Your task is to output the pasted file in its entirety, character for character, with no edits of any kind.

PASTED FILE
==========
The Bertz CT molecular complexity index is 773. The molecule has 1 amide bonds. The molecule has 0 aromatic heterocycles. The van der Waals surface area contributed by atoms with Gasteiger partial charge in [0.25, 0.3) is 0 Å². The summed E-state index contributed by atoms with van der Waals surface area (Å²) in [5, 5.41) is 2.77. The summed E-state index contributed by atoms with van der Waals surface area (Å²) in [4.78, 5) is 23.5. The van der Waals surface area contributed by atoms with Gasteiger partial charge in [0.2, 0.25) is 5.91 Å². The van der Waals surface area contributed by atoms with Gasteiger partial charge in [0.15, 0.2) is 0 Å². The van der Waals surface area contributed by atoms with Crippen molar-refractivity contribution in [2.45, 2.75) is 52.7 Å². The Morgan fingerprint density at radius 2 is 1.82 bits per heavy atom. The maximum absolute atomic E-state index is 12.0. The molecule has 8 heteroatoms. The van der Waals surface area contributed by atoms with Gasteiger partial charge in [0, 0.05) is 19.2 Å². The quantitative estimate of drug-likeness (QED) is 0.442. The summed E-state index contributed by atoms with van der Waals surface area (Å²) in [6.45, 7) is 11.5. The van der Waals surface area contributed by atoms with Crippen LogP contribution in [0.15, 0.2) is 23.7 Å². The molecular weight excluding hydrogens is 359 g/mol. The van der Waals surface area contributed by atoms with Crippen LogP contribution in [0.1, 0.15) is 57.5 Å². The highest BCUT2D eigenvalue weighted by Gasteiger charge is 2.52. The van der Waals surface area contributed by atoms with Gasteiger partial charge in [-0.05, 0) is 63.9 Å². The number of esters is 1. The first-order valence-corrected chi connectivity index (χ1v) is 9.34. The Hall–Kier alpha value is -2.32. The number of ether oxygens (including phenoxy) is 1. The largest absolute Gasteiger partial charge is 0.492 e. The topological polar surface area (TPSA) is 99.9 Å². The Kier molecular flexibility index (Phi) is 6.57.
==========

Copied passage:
The Bertz CT molecular complexity index is 773. The molecule has 1 amide bonds. The molecule has 0 aromatic heterocycles. The van der Waals surface area contributed by atoms with Gasteiger partial charge in [0.25, 0.3) is 0 Å². The summed E-state index contributed by atoms with van der Waals surface area (Å²) in [5, 5.41) is 2.77. The summed E-state index contributed by atoms with van der Waals surface area (Å²) in [4.78, 5) is 23.5. The van der Waals surface area contributed by atoms with Gasteiger partial charge in [0.2, 0.25) is 5.91 Å². The van der Waals surface area contributed by atoms with Gasteiger partial charge in [0.15, 0.2) is 0 Å². The van der Waals surface area contributed by atoms with Crippen molar-refractivity contribution in [2.45, 2.75) is 52.7 Å². The Morgan fingerprint density at radius 2 is 1.82 bits per heavy atom. The maximum absolute atomic E-state index is 12.0. The molecule has 8 heteroatoms. The van der Waals surface area contributed by atoms with Gasteiger partial charge in [0, 0.05) is 19.2 Å². The quantitative estimate of drug-likeness (QED) is 0.442. The summed E-state index contributed by atoms with van der Waals surface area (Å²) in [6.45, 7) is 11.5. The van der Waals surface area contributed by atoms with Crippen LogP contribution in [0.15, 0.2) is 23.7 Å². The molecular weight excluding hydrogens is 359 g/mol. The van der Waals surface area contributed by atoms with Crippen LogP contribution in [0.1, 0.15) is 57.5 Å². The highest BCUT2D eigenvalue weighted by Gasteiger charge is 2.52. The van der Waals surface area contributed by atoms with Gasteiger partial charge in [-0.05, 0) is 63.9 Å². The number of esters is 1. The first-order valence-corrected chi connectivity index (χ1v) is 9.34. The Hall–Kier alpha value is -2.32. The number of ether oxygens (including phenoxy) is 1. The largest absolute Gasteiger partial charge is 0.492 e. The topological polar surface area (TPSA) is 99.9 Å². The Kier molecular flexibility index (Phi) is 6.57.